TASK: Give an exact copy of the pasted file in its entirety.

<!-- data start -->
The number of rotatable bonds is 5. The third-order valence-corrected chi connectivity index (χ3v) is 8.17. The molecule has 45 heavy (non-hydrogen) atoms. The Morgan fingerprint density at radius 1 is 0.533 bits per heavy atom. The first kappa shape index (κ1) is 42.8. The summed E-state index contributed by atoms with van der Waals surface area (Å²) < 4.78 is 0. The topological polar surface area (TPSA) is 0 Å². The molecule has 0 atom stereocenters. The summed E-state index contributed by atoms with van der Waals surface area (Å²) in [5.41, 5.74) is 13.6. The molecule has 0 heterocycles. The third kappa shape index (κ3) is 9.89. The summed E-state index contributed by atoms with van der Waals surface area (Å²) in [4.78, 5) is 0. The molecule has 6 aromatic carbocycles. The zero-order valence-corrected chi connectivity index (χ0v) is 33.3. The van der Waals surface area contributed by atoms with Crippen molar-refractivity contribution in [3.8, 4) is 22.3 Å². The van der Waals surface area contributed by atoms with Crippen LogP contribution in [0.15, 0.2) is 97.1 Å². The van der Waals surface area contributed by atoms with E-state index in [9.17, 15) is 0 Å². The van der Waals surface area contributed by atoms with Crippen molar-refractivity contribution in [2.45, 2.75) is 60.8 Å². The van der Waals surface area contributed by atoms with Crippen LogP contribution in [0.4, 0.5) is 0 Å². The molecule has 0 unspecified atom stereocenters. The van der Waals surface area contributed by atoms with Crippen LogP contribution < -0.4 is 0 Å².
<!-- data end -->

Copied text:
The number of rotatable bonds is 5. The third-order valence-corrected chi connectivity index (χ3v) is 8.17. The molecule has 45 heavy (non-hydrogen) atoms. The Morgan fingerprint density at radius 1 is 0.533 bits per heavy atom. The first kappa shape index (κ1) is 42.8. The summed E-state index contributed by atoms with van der Waals surface area (Å²) < 4.78 is 0. The topological polar surface area (TPSA) is 0 Å². The molecule has 0 atom stereocenters. The summed E-state index contributed by atoms with van der Waals surface area (Å²) in [5.41, 5.74) is 13.6. The molecule has 0 heterocycles. The third kappa shape index (κ3) is 9.89. The summed E-state index contributed by atoms with van der Waals surface area (Å²) in [4.78, 5) is 0. The molecule has 6 aromatic carbocycles. The zero-order valence-corrected chi connectivity index (χ0v) is 33.3. The van der Waals surface area contributed by atoms with Crippen molar-refractivity contribution in [3.8, 4) is 22.3 Å². The van der Waals surface area contributed by atoms with Crippen LogP contribution in [0.15, 0.2) is 97.1 Å². The van der Waals surface area contributed by atoms with E-state index in [9.17, 15) is 0 Å². The van der Waals surface area contributed by atoms with Crippen molar-refractivity contribution in [2.45, 2.75) is 60.8 Å². The van der Waals surface area contributed by atoms with Crippen LogP contribution in [0.4, 0.5) is 0 Å². The molecule has 0 unspecified atom stereocenters. The van der Waals surface area contributed by atoms with Crippen LogP contribution < -0.4 is 0 Å².